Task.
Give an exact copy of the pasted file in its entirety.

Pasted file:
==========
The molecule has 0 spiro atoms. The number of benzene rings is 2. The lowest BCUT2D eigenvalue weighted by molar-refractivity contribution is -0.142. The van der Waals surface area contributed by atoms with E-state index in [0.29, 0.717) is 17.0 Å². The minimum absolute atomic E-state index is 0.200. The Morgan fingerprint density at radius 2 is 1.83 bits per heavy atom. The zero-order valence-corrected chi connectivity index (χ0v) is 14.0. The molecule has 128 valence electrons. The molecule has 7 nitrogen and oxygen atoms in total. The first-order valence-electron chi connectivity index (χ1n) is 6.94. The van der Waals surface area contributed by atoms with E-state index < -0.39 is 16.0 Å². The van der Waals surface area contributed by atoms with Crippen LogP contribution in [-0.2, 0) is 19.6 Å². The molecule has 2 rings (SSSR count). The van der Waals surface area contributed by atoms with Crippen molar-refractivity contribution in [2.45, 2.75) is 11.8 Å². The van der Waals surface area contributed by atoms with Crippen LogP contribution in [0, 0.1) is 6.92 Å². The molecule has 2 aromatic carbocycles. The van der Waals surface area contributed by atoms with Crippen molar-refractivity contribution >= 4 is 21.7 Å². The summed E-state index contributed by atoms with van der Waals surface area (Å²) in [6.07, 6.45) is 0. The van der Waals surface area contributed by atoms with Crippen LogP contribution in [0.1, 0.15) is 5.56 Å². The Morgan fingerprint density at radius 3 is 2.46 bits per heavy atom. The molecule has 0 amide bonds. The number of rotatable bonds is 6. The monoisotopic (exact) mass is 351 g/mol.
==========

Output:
The molecule has 0 spiro atoms. The number of benzene rings is 2. The lowest BCUT2D eigenvalue weighted by molar-refractivity contribution is -0.142. The van der Waals surface area contributed by atoms with E-state index in [0.29, 0.717) is 17.0 Å². The minimum absolute atomic E-state index is 0.200. The Morgan fingerprint density at radius 2 is 1.83 bits per heavy atom. The zero-order valence-corrected chi connectivity index (χ0v) is 14.0. The molecule has 128 valence electrons. The molecule has 7 nitrogen and oxygen atoms in total. The first-order valence-electron chi connectivity index (χ1n) is 6.94. The van der Waals surface area contributed by atoms with E-state index < -0.39 is 16.0 Å². The van der Waals surface area contributed by atoms with Crippen LogP contribution in [-0.2, 0) is 19.6 Å². The molecule has 2 rings (SSSR count). The van der Waals surface area contributed by atoms with Crippen molar-refractivity contribution in [2.45, 2.75) is 11.8 Å². The van der Waals surface area contributed by atoms with Crippen LogP contribution in [0, 0.1) is 6.92 Å². The molecule has 2 aromatic carbocycles. The van der Waals surface area contributed by atoms with Crippen molar-refractivity contribution >= 4 is 21.7 Å². The summed E-state index contributed by atoms with van der Waals surface area (Å²) in [6.07, 6.45) is 0. The van der Waals surface area contributed by atoms with Crippen LogP contribution in [0.1, 0.15) is 5.56 Å². The Morgan fingerprint density at radius 3 is 2.46 bits per heavy atom. The molecule has 0 amide bonds. The number of rotatable bonds is 6. The monoisotopic (exact) mass is 351 g/mol.